Artists Indulge in the Messy Task of Understanding the World.  The following day included a series of workshops on various artistic strategies between art and activism used across media.

 

8.  With all of the discourse on Activism and Art, “Feminism” and what it means today, also seemed to be a topic of interest in 2012.  Of course it was a hot topic around the Guerrilla Girls exhibition and at the Creative Time Summit, but it also came up in the form of New Maternalisms, a performance art happening curated by Natalie Loveless. Loveless eloquently writes about how the work in New Maternalisms offers perspectives from the daughters who are now mothers from the era of feminist art’s intervention.  New Maternalisms offered opportunites for artist-mothers to make pieces and participate in round table discussions about the experience of motherhood today and investigate how this informs their artistic practices.

Chicago about to drive home from Boston!

7.  The Present Tense returned to its roots in 2012, organizing our first live event since 2009’s Thus Far. The second edition of the Rough Trade artist exchange took place in September at Defibrillator Gallery in Chicago and at MassArts Pozen Center in Boston. There are too many amazing moments and aspects of this experience to name here and you can see the work for yourself on the last round of Present Tense interviews and videos. The strength of our communities were apparent in the work shown and put into making the exchange happen, including a grueling overnight 16 hour drive made by the Chicago artists to Boston!

 

6.  A new friend The Present Tense made this year is Brazilian artist and organizer Fernando Ribeiro Ribeiro traveled to Boston and showed work at Mobius in April.  Ribeiro performed a beautiful, quiet piece titled “I Promise”. Ribeiro was the first artist to travel the US circuit between Chicago, Boston and New York.  We feel lucky to live in a time that has multiple cities, organizers and venues that support this medium.  We hope that 2013 will bring strength to these ties and that more artists will travel this circuit!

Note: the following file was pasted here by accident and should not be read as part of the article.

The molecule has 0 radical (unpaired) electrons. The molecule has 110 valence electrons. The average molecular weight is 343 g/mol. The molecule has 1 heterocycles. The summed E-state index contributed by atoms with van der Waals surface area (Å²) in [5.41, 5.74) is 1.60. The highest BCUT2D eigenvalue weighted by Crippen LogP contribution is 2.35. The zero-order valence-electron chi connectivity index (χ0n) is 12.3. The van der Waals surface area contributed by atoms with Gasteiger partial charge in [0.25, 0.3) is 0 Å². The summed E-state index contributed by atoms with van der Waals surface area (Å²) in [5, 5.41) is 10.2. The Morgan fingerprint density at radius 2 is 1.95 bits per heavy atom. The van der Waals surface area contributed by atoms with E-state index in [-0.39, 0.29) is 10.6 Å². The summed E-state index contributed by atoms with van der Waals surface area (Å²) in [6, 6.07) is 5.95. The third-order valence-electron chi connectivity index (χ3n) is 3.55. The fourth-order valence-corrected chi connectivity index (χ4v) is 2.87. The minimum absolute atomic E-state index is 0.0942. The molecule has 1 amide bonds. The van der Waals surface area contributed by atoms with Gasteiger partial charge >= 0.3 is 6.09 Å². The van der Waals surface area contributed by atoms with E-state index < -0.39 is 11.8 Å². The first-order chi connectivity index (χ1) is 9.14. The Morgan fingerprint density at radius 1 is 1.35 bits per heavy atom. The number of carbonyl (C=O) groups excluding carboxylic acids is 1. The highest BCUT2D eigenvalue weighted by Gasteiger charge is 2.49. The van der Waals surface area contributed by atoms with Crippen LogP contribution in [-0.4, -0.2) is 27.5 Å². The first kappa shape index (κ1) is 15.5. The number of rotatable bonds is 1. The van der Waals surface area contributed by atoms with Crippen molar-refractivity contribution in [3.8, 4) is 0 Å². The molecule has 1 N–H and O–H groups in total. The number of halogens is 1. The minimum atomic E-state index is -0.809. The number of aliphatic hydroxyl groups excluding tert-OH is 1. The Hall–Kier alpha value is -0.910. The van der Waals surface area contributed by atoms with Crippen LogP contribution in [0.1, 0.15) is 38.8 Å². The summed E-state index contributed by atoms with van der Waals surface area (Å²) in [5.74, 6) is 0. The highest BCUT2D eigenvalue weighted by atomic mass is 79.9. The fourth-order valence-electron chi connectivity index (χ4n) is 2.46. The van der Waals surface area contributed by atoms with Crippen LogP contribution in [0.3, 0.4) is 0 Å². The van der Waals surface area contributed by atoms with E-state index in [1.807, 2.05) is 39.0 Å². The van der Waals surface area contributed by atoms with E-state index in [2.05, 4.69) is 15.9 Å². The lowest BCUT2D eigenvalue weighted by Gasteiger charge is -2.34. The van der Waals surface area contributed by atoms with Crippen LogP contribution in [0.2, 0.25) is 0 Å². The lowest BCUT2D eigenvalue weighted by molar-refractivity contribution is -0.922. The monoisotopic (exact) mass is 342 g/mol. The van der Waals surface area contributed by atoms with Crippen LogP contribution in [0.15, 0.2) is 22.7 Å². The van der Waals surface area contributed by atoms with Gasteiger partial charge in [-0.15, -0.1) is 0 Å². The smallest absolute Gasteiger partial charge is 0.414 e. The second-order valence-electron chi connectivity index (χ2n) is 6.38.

Rob Andrews "Vampire Dance" at TBSO 2 photo by Daniel S. DeLuca

5.  Boston’s thirst for marathon performance art pieces and shows showed no signs of slowing down in 2012, especially with the second installment of Time Body Space Objects. 12 artists, 12 hours, 12 performances. Highlights included Martine Viale’s house made out of sugar cubes, Daniel DeLuca’s subversive presentation, and Jeff Huckleberry’s refrain “This is stupid, this is not stupid.”

 

installation view of INSIDER/OUTSIDER photo by Sandrine Schaefer

4.  Documentation of performance is one of the most common ongoing conversations that occurs within our community. We already mentioned “100 Years” as an example of how performance art can be experienced within a traditional art context. But when it comes down to it, it’s up to us, the artists, to document our history as it goes. Sandrine’s INSIDER/OUTSIDER is an example of the connections that are being drawn between a wide-range of artists work, worldwide, that are current and poignant. The focus of INSIDER/OUTSIDER was on live works that took place outside of an art setting, an advantage that performance has over many other mediums. Simple, understated pieces like Jeffery Byrd’s “Public Art”, which has been witnessed by almost no one else beside the artist himself, had the chance to be seen by many viewers within a context highlighting current performative approaches.